to make the area of the points proportional to the data values (see Recipe 5.12), and manually change the color palette:

When a variable is mapped to `size`

, it’s a good idea to *not* map a variable to `shape`

. This is because it is difficult to compare the sizes of different shapes; for example, a size 4 triangle could appear larger than a size 3.5 circle. Also, some of the shapes really are different sizes: shapes 16 and 19 are both circles, but at any given numeric size, shape 19 circles are visually larger than shape 16 circles.

## 5.5 Dealing with Overplotting

### 5.5.1 Problem

You have many points that overlap and obscure each other when plotted.

### 5.5.2 Solution

With large data sets, the points in a scatter plot may overlap and obscure each other and prevent the viewer from accurately assessing the distribution of the data. This is called *overplotting*. If the amount of overplotting is low, you may be able to alleviate the problem by using smaller points, or by using a different shape (like shape 1, a hollow circle) through which other points can be seen. Figure 5.2 in Recipe 5.1 demonstrates both of these solutions.

If there’s a high degree of overplotting, there are a number of possible solutions:

- Make the points semi-transparent
- Bin the data into rectangles (better for quantitative analysis)
- Bin the data into hexagons
- Use box plots

### 5.5.3 Discussion

The scatter plot in Figure 5.12 contains about 54,000 points. They are heavily overplotted, making it impossible to get a sense of the relative density of points in different areas of the graph:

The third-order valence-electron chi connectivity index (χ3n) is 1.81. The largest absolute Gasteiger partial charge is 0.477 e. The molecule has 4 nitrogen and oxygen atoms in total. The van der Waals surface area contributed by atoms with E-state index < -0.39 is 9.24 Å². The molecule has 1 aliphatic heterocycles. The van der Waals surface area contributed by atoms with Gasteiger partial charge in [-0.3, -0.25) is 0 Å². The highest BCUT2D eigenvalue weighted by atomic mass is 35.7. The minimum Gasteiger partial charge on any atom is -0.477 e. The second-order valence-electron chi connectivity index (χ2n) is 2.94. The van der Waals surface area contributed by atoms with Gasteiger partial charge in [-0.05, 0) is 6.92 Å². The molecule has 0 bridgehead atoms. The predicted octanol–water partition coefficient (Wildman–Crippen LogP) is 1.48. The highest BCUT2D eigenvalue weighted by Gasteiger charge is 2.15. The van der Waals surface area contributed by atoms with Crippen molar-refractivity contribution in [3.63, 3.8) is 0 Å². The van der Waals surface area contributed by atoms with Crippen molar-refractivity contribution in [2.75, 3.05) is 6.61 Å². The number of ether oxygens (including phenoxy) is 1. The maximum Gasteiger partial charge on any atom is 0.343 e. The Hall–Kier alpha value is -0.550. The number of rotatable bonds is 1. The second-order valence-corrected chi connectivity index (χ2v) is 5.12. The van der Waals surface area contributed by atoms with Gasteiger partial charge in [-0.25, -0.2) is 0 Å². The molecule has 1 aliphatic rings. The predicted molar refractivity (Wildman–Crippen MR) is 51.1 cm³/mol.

```
# We'll use the diamonds data set and create a base plot called `diamonds_sp`
diamonds_sp <- ggplot(diamonds, aes(x = carat, y = price))
diamonds_sp +
geom_point()
```

We can make the points semitransparent using the `alpha`

aesthetic, as in Figure 5.13. Here, we’ll make them 90% transparent and then 99% transparent, by setting `alpha = .1`

and `alpha = .01`

:

Now we can see that there appear to be vertical bands at nice round values of carats, indicating that diamonds tend to be cut to those sizes. Still, the data is so dense that even when the points are 99% transparent, much of the graph appears black and the data distribution is still somewhat obscured.

NoteFor most plots, vector formats (such as PDF, EPS, and SVG) result in smaller output files than bitmap formats (such as TIFF and PNG). But in cases where there are tens of thousands of points, vector output files can be very large and slow to render – the scatter plot here with 99% transparent points is a 1.5 MB PDF! In these cases, high-resolution bitmaps will be smaller and faster to display on computer screens. See Chapter 14 for more information.